Boy, did it feel good to get out of town for a couple of days! And the kids didn't even notice we were gone (ba-da-dum). But seriously, folks, just a short(?) 3-hour drive and we left those blood-sucking mosquitoes (whoops, redundant) behind. It was worth the $100 in gasoline (2 vans, remember?). We were relieved to find that our accommodations were decent. We had reserved, sight unseen, a 3-bedroom, 2-bath trailer on a National Guard base for only $60 a night (your tax dollars at work - thanks!); so we were a tad apprehensive as to what we were going to find when we got there. Good beds, clean bathrooms, complete kitchen - well, almost complete. As we were sitting around the table eating our lunch, one of the children asked, "Hey, where's the dishwasher?" Larry didn't miss a beat - "You're looking at them," he replied.

The beach was great. The surf on Monday was so high that none of the children could get beyond the first set of breakers, which suited me just fine. Rachel was repeatedly knocked over by the waves, but she would bounce right back up again like one of those blow-up punching clowns we used to play with as kids. It was very windy, so it reminded me of Newport - particularly of Larry's Reserve Unit BBQ where we had to keep chasing down the tops of our hamburger buns as they blew off our plates. Ah, fond memories...

But I digress. I noticed a woman about a quarter-century older than me staring at us as we arrived and set up all our beach paraphernalia. I figured we had ruined her day and she'd get up and move, but she stayed to talk. Turns out she had raised 6 kids with the same age spacing as ours, but her youngest is 25 now. I'm not quite sure if she was getting nostalgic or if she stuck around to remind herself how glad she is that they're all grown-up.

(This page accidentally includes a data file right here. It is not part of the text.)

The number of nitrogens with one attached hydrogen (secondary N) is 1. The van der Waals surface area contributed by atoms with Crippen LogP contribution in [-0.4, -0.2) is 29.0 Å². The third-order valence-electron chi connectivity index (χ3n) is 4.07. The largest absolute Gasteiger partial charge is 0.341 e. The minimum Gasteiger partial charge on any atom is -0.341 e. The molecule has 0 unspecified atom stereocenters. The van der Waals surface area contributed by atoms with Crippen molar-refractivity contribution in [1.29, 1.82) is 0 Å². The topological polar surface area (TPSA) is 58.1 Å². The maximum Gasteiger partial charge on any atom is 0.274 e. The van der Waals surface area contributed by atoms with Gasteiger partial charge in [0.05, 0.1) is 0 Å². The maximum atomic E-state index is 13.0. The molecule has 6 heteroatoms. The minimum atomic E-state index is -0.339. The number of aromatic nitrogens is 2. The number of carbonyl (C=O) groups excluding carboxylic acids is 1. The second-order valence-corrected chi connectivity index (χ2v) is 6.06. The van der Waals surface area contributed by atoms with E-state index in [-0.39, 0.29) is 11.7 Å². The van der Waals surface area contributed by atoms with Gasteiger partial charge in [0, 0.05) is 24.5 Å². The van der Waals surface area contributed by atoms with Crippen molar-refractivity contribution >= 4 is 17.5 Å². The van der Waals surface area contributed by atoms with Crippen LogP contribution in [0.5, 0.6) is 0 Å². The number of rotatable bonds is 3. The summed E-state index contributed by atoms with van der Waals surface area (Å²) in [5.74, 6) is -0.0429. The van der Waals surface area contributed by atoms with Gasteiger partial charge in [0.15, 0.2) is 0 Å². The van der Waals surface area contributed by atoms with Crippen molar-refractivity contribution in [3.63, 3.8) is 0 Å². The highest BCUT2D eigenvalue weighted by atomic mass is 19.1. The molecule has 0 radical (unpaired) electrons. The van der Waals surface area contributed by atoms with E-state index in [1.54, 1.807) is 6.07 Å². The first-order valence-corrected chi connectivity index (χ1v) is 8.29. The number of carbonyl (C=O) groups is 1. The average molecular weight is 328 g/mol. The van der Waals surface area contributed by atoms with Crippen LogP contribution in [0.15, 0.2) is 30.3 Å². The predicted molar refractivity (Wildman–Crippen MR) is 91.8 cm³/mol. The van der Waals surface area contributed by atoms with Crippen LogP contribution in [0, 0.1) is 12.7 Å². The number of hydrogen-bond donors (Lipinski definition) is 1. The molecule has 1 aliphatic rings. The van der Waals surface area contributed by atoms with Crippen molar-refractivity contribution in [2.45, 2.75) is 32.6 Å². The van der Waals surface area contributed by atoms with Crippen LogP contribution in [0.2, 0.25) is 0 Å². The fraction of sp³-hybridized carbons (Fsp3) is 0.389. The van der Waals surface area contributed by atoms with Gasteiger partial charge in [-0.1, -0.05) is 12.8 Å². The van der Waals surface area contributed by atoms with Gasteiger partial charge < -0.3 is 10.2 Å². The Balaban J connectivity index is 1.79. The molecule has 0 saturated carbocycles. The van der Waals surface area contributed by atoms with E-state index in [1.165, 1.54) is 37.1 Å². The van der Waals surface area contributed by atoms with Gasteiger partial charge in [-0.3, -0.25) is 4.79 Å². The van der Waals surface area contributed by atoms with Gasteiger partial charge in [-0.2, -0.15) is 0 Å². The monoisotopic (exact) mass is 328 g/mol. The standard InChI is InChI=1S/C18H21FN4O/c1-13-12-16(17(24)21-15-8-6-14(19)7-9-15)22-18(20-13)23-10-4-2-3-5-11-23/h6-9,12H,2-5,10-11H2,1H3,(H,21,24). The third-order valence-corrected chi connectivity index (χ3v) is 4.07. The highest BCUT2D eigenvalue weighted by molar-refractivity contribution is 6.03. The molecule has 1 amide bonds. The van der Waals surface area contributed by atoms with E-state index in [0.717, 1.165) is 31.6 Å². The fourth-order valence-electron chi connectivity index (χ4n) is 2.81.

The second day, we drove a few miles up the road to a state park beach - it was all natural (sand dunes, no buildings), but with bathrooms - who could ask for more? We saw porpoises (dolphins?) swimming just offshore, and we were jumping up and down and yelling and pointing to show them to the kids. Everyone else on the beach was a local, as it was the day after Labor Day, and we realized that they were looking at us funny, so we settled down. After a few hours the baby was fussy, so I took her back to our trailer early and left Larry to gather up all the beach stuff and shower/de-sand five kids. I would have felt guilty, had I not done it myself all the time 2 summers ago in Newport. It's payback time, amigos!

I can be unbelievably petty at times.

Larry took the kids out boating Tuesday afternoon. There was a huge salt-water pond on base and we could rent a rowboat for a mere $3 an hour (again, your tax dollars at work). There was also a playground next to the pond where Larry attempted to injure himself by showing the kids that he could do a flip on the rings. Brian told him he was too old to do that. My thoughts, exactly. Disability insurance is expensive, you know.

We packed up the cars Wednesday morning for the return trip (by the way, both going and returning, we hit the road at 9:50 AM - we figure that must be our set point for departures) and we couldn't understand why Rachel was so anxious to get in the van. Turns out no one had explained to her that we were going home. So, after several hours of riding and, I guess, great anticipation, she burst into tears when she realized that our final destination was not, in fact, the beach.

There's no place like home.

Thursday, September 01, 2005

Finally Fall

I don't think I have ever been this glad to turn the calendar page to September. August was a slow month. There are only so many popsicles one can eat (and feed to the kids - I do share sometimes) before the novelty wears off. Although we did have a bit of excitement with this last box - the wrappers were blank, so we didn't know what flavor we were getting until we had unwrapped each one. Quite suspenseful.